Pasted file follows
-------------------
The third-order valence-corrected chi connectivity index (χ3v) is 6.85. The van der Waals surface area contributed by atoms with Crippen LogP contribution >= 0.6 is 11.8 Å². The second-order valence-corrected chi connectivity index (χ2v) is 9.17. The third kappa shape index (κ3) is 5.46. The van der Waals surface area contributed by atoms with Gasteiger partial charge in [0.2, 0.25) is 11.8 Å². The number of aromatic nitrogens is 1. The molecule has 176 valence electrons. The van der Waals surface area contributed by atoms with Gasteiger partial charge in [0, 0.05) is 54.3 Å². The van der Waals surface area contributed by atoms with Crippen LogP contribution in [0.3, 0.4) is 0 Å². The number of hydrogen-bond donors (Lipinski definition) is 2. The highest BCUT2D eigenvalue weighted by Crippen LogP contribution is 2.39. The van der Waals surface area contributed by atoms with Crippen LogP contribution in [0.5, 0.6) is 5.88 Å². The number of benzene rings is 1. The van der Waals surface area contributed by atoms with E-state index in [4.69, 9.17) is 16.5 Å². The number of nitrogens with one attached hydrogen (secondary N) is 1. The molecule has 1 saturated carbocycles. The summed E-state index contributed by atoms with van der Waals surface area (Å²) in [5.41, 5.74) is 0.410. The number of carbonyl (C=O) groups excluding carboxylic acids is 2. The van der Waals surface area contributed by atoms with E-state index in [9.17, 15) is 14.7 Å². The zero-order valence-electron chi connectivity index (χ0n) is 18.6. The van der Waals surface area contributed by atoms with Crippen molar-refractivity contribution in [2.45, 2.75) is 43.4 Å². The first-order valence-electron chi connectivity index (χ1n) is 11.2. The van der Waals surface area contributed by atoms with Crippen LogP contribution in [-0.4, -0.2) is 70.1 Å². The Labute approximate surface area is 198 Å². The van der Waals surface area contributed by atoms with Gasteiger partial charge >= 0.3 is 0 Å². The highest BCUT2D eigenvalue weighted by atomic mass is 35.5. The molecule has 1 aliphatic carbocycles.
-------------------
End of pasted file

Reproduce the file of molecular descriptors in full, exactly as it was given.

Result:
The third-order valence-corrected chi connectivity index (χ3v) is 6.85. The van der Waals surface area contributed by atoms with Crippen LogP contribution >= 0.6 is 11.8 Å². The second-order valence-corrected chi connectivity index (χ2v) is 9.17. The third kappa shape index (κ3) is 5.46. The van der Waals surface area contributed by atoms with Gasteiger partial charge in [0.2, 0.25) is 11.8 Å². The number of aromatic nitrogens is 1. The molecule has 176 valence electrons. The van der Waals surface area contributed by atoms with Gasteiger partial charge in [0, 0.05) is 54.3 Å². The van der Waals surface area contributed by atoms with Crippen LogP contribution in [0.3, 0.4) is 0 Å². The number of hydrogen-bond donors (Lipinski definition) is 2. The highest BCUT2D eigenvalue weighted by Crippen LogP contribution is 2.39. The van der Waals surface area contributed by atoms with Crippen LogP contribution in [0.5, 0.6) is 5.88 Å². The number of benzene rings is 1. The van der Waals surface area contributed by atoms with E-state index in [4.69, 9.17) is 16.5 Å². The number of nitrogens with one attached hydrogen (secondary N) is 1. The molecule has 1 saturated carbocycles. The summed E-state index contributed by atoms with van der Waals surface area (Å²) in [5.41, 5.74) is 0.410. The number of carbonyl (C=O) groups excluding carboxylic acids is 2. The van der Waals surface area contributed by atoms with E-state index in [9.17, 15) is 14.7 Å². The zero-order valence-electron chi connectivity index (χ0n) is 18.6. The van der Waals surface area contributed by atoms with Crippen molar-refractivity contribution in [2.45, 2.75) is 43.4 Å². The first-order valence-electron chi connectivity index (χ1n) is 11.2. The van der Waals surface area contributed by atoms with Crippen LogP contribution in [-0.4, -0.2) is 70.1 Å². The Labute approximate surface area is 198 Å². The van der Waals surface area contributed by atoms with Gasteiger partial charge >= 0.3 is 0 Å². The highest BCUT2D eigenvalue weighted by atomic mass is 35.5. The molecule has 1 aliphatic carbocycles.